Sensing Voltage Dynamics with Differential Intensity Surface Plasmon Resonance Systems
From Applied Optics Wiki
- This project is directed at researching the capacity of surface plasmon resonance systems for label-free detection of the electrical signals that are generated by the excitable cells. Electrical signals are important in communication and control in biological systems. Therefore, accurate and reliable measurements of these signals at the cell level provide valuable in vitro models for physiological and pharmacological investigations. Unlike the popular fluorescent and micro-electrode techniques, surface plasmon resonance is a label-free, non-invasive way to measure localised signals at the cell-metal interface.
- Surface plasmon resonance (SPR) sensors are conventionally used to detect molecular interactions at the metal-dielectric interface. Additionally, they demonstrated the ability to detect the externally-applied voltage, which characterises them as electrodes with optical readout. As the project is motivated by resolving weak signals associated with dynamic processes, it aims to (i) estimate the limit of voltage detection of SPR using theoretical and experimental approaches and (ii) investigate the response time of the sensors to demonstrate the ability of the technique to resolve the transient electrical signals.
- Therefore, the physical properties of the interface were investigated using optics and electrochemical models. The theoretical results were then validated experimentally using a bespoke SPR system. The project also aimed to investigate the ability of the sensing technique to detect the dynamic bio-electrical signals at 1 KHz.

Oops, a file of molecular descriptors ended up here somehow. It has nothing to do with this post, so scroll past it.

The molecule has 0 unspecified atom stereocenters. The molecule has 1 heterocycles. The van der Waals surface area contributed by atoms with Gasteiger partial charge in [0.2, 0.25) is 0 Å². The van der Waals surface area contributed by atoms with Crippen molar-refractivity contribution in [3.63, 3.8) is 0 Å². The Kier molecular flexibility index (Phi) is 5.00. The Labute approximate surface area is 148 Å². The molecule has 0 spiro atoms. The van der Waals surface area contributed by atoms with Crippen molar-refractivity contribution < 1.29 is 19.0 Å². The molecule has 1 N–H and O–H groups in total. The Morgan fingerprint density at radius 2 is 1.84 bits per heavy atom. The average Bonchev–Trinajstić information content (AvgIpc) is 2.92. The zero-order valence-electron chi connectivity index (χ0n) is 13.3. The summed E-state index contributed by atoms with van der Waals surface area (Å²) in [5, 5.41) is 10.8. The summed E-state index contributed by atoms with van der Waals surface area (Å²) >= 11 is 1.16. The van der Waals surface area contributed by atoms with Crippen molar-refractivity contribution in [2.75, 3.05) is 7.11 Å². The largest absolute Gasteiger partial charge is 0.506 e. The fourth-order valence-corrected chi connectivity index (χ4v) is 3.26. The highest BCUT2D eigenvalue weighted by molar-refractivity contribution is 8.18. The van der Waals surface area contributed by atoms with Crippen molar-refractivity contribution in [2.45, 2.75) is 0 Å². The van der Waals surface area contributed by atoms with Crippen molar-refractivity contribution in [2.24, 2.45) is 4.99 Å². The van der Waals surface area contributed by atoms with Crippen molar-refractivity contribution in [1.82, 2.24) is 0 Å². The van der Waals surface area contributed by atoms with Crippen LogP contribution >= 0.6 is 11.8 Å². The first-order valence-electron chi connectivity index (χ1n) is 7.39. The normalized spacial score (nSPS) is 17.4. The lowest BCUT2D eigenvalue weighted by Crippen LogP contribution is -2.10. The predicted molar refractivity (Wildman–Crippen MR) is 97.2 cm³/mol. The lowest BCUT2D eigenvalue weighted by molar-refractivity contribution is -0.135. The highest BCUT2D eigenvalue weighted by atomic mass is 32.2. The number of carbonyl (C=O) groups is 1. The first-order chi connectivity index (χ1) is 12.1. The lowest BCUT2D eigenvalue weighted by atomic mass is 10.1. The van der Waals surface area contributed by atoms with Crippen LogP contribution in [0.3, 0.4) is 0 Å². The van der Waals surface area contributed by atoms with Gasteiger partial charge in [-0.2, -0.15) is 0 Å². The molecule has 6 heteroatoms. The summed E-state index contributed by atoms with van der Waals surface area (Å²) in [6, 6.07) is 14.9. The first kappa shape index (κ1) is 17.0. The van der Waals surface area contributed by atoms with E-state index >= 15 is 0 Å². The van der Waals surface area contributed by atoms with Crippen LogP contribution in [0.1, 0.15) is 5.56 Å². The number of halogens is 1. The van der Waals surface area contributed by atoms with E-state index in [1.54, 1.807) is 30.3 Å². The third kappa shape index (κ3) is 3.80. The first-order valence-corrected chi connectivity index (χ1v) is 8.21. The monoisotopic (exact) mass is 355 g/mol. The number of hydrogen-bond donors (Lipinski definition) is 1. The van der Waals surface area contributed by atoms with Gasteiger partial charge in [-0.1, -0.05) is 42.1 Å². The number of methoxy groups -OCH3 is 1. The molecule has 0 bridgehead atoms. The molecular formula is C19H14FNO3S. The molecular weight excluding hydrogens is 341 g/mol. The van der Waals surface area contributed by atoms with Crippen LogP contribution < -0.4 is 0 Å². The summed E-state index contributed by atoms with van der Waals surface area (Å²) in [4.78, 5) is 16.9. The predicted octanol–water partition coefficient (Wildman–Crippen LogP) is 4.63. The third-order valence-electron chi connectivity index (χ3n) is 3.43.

Voltage Sensing System
- In order to study the voltage sensitivity of surface plasmon resonance, an SPR-basedvoltage sensing system has been designed and tested. It consists of the opticalcon�guration and the electrochemical unit. The optical con�guration is used toexcite surface plasmons at the metal-electrolyte interface while the electrochemicalunit is used to control the potential at this interface. This chapter presents thedesign of the optical system and the investigation of the sources of instability. Theintegrated system has been tested for detecting the interfacial potential using theelectrochemical system and the optical system, simultaneously.